Other Pelvic Conditions Obstetric Fistula: An injury caused during labor Polycystic Ovarian Syndrome (PCOS): in which the prolonged pressure caused by the Most common hormonal & reproductive baby’s head on the vagina creates a hole between problem affecting women of childbearing the bladder (or rectum) & the vagina. Occurs age; it’s characterized by two of either an mostly in under developed countries, Africa & irregular menstrual cycle/ lack of ovulation South Asia. for a prolonged time, elevated levels of androgens in the blood and/or many small Female Genital Cutting: Also known as female follicles on the ovaries. circumcision or genital mutilation cultural practice by some countries in African, Asia or in Symptoms: irregular/infrequent/absent the Middle East where certain parts of a girls or menstrual periods, acne/oily skin, fertility young women’s genitalia (the whole, parts or the problems, overweight/obesity, male-pattern baldness, etc. hood of the clitoris, the labia minora or the external genitalia) are cut, narrowed or stitched to Treatments: weight loss, oral curb sexuality or as a rite of passage into contraceptives, cyclic progesterone, diabetes womanhood. There can be some difficulties that medication, spironolactone. these women can experience such as excessive bleeding, infections & shock; also painful intercourse, dermoid cyst, UTI’s, pelvic infection When facing any health issue or among other recurrent symptoms. concern, “Although most doctors have good intentions, they tend to offer only the Pelvic Relaxation: When the muscles of the pelvic floor become slack & no longer support the pelvic treatment they know best. It’s wise to get a organs as they should. Severe cases where the second opinion before committing yourself ligament tissues holding the uterus are weakened to a plan, even if you feel confident with allowing the uterus to fall into the vagina is known your first doctor. (pg599)” as Uterine Prolapse.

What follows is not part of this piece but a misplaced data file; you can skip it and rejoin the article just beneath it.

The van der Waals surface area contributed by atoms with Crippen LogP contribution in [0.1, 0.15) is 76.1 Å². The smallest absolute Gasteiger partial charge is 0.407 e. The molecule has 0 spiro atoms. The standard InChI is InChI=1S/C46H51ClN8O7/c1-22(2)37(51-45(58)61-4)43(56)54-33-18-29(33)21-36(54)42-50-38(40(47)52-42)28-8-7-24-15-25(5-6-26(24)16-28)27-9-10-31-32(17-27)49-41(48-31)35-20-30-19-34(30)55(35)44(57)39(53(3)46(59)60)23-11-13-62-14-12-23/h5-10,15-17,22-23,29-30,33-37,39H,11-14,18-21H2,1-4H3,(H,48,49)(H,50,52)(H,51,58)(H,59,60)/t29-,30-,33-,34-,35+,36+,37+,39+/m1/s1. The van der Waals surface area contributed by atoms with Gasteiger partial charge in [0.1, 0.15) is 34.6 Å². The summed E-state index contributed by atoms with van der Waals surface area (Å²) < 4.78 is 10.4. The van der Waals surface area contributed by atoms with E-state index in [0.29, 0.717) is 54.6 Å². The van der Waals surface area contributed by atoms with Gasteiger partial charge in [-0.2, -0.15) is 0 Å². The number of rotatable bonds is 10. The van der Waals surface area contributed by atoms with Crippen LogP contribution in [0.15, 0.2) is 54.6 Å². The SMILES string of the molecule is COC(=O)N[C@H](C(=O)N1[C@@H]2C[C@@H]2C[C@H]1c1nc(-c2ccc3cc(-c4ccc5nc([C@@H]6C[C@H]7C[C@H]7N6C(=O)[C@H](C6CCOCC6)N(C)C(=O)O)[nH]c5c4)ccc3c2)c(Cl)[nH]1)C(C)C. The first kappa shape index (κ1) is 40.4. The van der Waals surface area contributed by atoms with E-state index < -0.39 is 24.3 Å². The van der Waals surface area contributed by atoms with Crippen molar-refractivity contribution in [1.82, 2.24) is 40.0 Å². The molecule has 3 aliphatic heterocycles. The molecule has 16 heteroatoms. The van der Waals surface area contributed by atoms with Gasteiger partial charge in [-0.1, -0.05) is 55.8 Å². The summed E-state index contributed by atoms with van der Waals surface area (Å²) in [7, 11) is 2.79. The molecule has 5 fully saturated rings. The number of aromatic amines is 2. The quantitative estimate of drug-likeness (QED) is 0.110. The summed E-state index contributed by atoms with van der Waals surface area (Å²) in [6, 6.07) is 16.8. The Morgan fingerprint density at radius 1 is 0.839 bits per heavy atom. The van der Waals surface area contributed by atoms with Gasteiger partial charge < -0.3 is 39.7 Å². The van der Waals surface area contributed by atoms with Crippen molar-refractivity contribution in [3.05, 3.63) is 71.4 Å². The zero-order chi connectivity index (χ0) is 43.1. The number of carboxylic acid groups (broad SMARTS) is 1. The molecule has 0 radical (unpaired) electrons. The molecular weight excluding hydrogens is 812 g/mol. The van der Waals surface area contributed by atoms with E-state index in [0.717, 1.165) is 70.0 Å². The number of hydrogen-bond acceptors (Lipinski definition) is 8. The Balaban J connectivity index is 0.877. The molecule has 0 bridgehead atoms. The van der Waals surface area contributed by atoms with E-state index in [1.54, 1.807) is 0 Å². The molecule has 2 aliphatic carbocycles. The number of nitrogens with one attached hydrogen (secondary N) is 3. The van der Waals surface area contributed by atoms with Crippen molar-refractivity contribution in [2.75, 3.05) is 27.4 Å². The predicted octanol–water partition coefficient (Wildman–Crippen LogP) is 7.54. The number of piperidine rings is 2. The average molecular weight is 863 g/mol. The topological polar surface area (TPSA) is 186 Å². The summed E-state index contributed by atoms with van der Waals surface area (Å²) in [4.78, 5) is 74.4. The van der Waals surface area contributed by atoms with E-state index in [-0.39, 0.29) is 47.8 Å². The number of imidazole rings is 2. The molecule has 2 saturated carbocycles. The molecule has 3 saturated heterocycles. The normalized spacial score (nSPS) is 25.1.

Chapter 23Navigating the Health Care Making Health Care Decisions: System “A good decision involves gathering and evaluating information, weighing, what’s important to you, finding the resources needed to maximize the quality of care you receive, and dealing with the associated costs.” One must weigh the benefits of tests/treatment & possible negative effects associated with treatments one receives. Positive- • Gaining information about ones health and care, achieving a pregnancy, Getting welcome relief from symptoms, increasing chance of living longer Negative- • Possible of ineffective results, unreliable Determining When We Need Health Care: information, financial costs, effects on ability to work, pain & discomfort, as well as emotional “We regularly make decisions that affect our effects. health… these self-care decisions… can have profound effects on our well-being and need for medical care (pg.652).”
How the new health reform law affects women’s access to health care and health insurance: A national comprehensive healthcare reform law was enacted in 2010, making it more accessible to affordable health care & insurance. Help finding health insurance: By going online to healthcare.gov one can be directed to answers about insurance plans offered & finding low-cost health care. Coverage of important health care services: Certain preventive care & screenings are available to women under this new law, including mammograms, Pap tests without co-pays, maternity care, prescription drugs & mental health care. Additional provisions affecting women: Women will have direct access to obstetrical & gynecology care, pregnant women will have additional options for labor & birth, children can remain in their parents insurance plan until age 26, the Medicare “donut hole” will be eliminated for older women. Restrictions on immigrant women and women seeking abortions: Immigrant women must wait 5 yrs. before becoming eligible for Medicaid for sliding scale insurance subsidies, if they lack documentation on their legal status they become ineligible; for women seeking abortions they will have to pay two separate payments one for the abortion coverage and another for the remainder of the premium. Sources of health information: One has to trust their own judgment on how their body feels, the symptoms, prior/current health problems, the partners health status & family history.